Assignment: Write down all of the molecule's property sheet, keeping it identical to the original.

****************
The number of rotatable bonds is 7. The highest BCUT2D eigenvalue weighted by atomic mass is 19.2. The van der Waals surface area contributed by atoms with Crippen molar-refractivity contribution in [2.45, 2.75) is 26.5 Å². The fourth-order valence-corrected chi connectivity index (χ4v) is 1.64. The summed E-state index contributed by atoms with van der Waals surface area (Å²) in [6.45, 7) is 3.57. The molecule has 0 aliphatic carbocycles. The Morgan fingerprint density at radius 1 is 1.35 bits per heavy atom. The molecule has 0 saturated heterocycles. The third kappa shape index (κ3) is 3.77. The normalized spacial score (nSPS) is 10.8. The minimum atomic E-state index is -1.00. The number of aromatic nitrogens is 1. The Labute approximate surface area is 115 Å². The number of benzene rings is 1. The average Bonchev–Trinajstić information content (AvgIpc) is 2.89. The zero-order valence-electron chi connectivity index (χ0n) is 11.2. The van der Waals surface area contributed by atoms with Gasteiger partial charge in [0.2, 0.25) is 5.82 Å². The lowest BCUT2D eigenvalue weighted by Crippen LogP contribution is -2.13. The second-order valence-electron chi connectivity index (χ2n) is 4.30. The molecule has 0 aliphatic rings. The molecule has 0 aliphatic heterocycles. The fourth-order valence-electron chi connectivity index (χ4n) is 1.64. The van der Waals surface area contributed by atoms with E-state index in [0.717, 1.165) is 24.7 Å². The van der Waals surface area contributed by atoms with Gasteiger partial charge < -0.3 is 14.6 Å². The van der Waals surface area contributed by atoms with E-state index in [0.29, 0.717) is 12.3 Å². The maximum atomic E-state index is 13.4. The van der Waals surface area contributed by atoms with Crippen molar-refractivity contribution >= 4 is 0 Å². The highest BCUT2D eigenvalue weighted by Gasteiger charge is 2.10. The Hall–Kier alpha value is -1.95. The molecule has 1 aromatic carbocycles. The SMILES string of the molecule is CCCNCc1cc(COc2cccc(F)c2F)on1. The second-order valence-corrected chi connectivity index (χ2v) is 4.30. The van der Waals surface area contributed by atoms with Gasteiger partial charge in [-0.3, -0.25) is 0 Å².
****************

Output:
The number of rotatable bonds is 7. The highest BCUT2D eigenvalue weighted by atomic mass is 19.2. The van der Waals surface area contributed by atoms with Crippen molar-refractivity contribution in [2.45, 2.75) is 26.5 Å². The fourth-order valence-corrected chi connectivity index (χ4v) is 1.64. The summed E-state index contributed by atoms with van der Waals surface area (Å²) in [6.45, 7) is 3.57. The molecule has 0 aliphatic carbocycles. The Morgan fingerprint density at radius 1 is 1.35 bits per heavy atom. The molecule has 0 saturated heterocycles. The third kappa shape index (κ3) is 3.77. The normalized spacial score (nSPS) is 10.8. The minimum atomic E-state index is -1.00. The number of aromatic nitrogens is 1. The Labute approximate surface area is 115 Å². The number of benzene rings is 1. The average Bonchev–Trinajstić information content (AvgIpc) is 2.89. The zero-order valence-electron chi connectivity index (χ0n) is 11.2. The van der Waals surface area contributed by atoms with Gasteiger partial charge in [0.2, 0.25) is 5.82 Å². The lowest BCUT2D eigenvalue weighted by Crippen LogP contribution is -2.13. The second-order valence-electron chi connectivity index (χ2n) is 4.30. The molecule has 0 aliphatic rings. The molecule has 0 aliphatic heterocycles. The fourth-order valence-electron chi connectivity index (χ4n) is 1.64. The van der Waals surface area contributed by atoms with E-state index in [0.717, 1.165) is 24.7 Å². The van der Waals surface area contributed by atoms with Gasteiger partial charge < -0.3 is 14.6 Å². The van der Waals surface area contributed by atoms with E-state index in [0.29, 0.717) is 12.3 Å². The maximum atomic E-state index is 13.4. The van der Waals surface area contributed by atoms with Crippen molar-refractivity contribution >= 4 is 0 Å². The highest BCUT2D eigenvalue weighted by Gasteiger charge is 2.10. The Hall–Kier alpha value is -1.95. The molecule has 1 aromatic carbocycles. The SMILES string of the molecule is CCCNCc1cc(COc2cccc(F)c2F)on1. The second-order valence-corrected chi connectivity index (χ2v) is 4.30. The van der Waals surface area contributed by atoms with Gasteiger partial charge in [-0.3, -0.25) is 0 Å².